Genetic risk factors that underlie depression may also drive Alzheimer’s disease
Some cases of Alzheimer’s disease may be driven by the genetic risk factors that can underlie depression, according to an NIA-supported data-mining study by researchers at Emory University School of Medicine. The results, published in Biological Psychiatry, suggest that the activity of at least seven genes may help explain why depression appears to increase the chances one may experience Alzheimer’s.
First, the researchers sought links between the two disorders by analyzing the data of more than 1.2 million individuals of European descent who took part in several genome-wide association studies (GWAS). These types of studies aim to find one-letter changes in DNA sequences, called “single nucleotide polymorphisms” — or “SNPs” for short — that appear often on the chromosomes of individuals who experience a particular disease.
Although several other studies have suggested that there is a relationship between depression and Alzheimer’s, previous attempts to search for genomic links between the two disorders have produced mixed results. But those investigations relied on single GWAS of each disease.
In contrast, for this study, the scientists searched the combined results of several depression and Alzheimer’s GWAS studies. Generally, combining data increases the chances of detecting reliable signals. They also used advanced analysis techniques for assessing how the SNPs may influence genetic activity.
Initially, the team discovered that there is a shared genetic risk between the two disorders. In other words, they saw a correlation between the SNPs carried by people with Alzheimer’s and those observed in individuals who experienced depression.
The researchers then used a different analysis technique to determine whether there may be a causal link between the diseases. They found that the SNPs associated with depression also raised the chances that an individual may develop Alzheimer’s. However, the opposite was not observed. The SNPs associated with Alzheimer’s did not raise the risk that an individual would also experience depression.
Further support for these findings was obtained when the researchers reanalyzed the combined results from two other aging studies known as ROS/MAP. Here, they found an association between participants who had higher genetic risk scores for depression and the appearance of several dementia hallmarks, including a faster decline in the ability to remember past experiences. Those who had higher scores experienced a hastier decline in memory.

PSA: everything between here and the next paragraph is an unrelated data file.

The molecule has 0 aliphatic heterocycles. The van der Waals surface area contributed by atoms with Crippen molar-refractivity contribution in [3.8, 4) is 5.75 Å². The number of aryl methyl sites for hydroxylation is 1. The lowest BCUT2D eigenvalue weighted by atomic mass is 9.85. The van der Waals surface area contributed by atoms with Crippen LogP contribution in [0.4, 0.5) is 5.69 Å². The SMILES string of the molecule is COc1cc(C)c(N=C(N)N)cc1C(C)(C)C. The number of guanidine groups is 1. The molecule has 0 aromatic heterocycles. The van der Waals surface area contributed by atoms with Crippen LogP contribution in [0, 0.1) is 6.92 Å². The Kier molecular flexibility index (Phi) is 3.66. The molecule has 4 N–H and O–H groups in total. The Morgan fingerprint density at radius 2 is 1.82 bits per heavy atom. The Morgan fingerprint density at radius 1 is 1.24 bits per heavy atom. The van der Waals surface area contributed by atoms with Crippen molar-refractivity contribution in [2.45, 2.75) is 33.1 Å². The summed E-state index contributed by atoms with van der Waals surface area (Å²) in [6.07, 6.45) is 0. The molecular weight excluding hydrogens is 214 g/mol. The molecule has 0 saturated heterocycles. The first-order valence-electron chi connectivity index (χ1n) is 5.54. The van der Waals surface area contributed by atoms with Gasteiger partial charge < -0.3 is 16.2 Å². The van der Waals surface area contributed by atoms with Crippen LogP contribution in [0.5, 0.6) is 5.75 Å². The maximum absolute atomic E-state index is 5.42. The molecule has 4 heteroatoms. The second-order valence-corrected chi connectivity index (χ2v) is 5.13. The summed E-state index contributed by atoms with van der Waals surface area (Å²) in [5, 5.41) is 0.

To understand which genes may be behind the association, the researchers studied the brains of individuals who participated in the ROS/MAP studies. Specifically, they looked at proteins and messenger RNA (mRNA) transcripts. When a gene is turned on, its DNA sequence is copied, or transcribed, into mRNA and then often translated into a protein. So, measuring the levels of both proteins and mRNA can help a scientist gauge gene activity.
They found that changes in the activity of at least seven proteins may underlie the genomic causal link between depression and Alzheimer’s discovered in this study. Notably, changes in the levels of two of these proteins, called RAB27B and DDAH2, were associated with every Alzheimer’s hallmark measured in the aging studies.
In a similar type of data-mining study published in Nature Communications, the researchers found that Alzheimer’s and other neurodegenerative disorders may share at least 13 genetic links with several psychiatric disorders.
Overall, the results of the Emory study not only strengthened the apparent links between the two disorders but also provided insights into how certain genes may play a critical role in driving the increased risk for Alzheimer’s associated with depression. Such genes may be important targets for developing drugs to treat both depression and dementia.
This research was supported in part by NIH grants R01AG056533, U01AG046161, U01AG061356, P50AG025688, P30NS055077, R01AG017917, R01AG015819, U24NS072026, U01MH115484, RF1AG057470, U01AG061357, R56AG062256, R56 AG060757, and by the Department of Veterans Affairs (Grant Nos. I01 BX003853 and 1IK4 BX005219).
These activities relate to:
NIA’s AD+ADRD Research Implementation Milestone 1.A, “Enable precision medicine research by supporting deep and longitudinal molecular endophenotyping of existing and new at-risk cohorts as well as cohorts and/or individuals who resist disease despite high genetic risk (e.g., Down Syndrome, ApoE 4 homozygous, FAD mutation carriers).”
NIA’s AD+ADRD Research Implementation Milestone 2.A, “Create new research programs that use data-driven, systems-based approaches to integrate the study of fundamental biology of aging with neurobiology of aging and research on neurodegeneration, AD and AD-related dementias to better understand the mechanism(s) of vulnerability and resilience in AD across all levels of biologic complexity (from cellular to population level) and to gain a deeper understanding of the complex biology and integrative physiology of healthy and pathologic brain aging.”
Harerimana NV, et al. Genetic Evidence Supporting a Causal Role of Depression in Alzheimer’s Disease. Biological Psychiatry. 2022. Epub Dec. 16, 2021. doi: 10.1016/j.biopsych.2021.11.025.
Wingo TS, et al. Shared mechanisms across the major psychiatric and neurodegenerative diseases. Nature Communications. 2022;13(1):4314. doi: 10.1038/s41467-022-31873-5.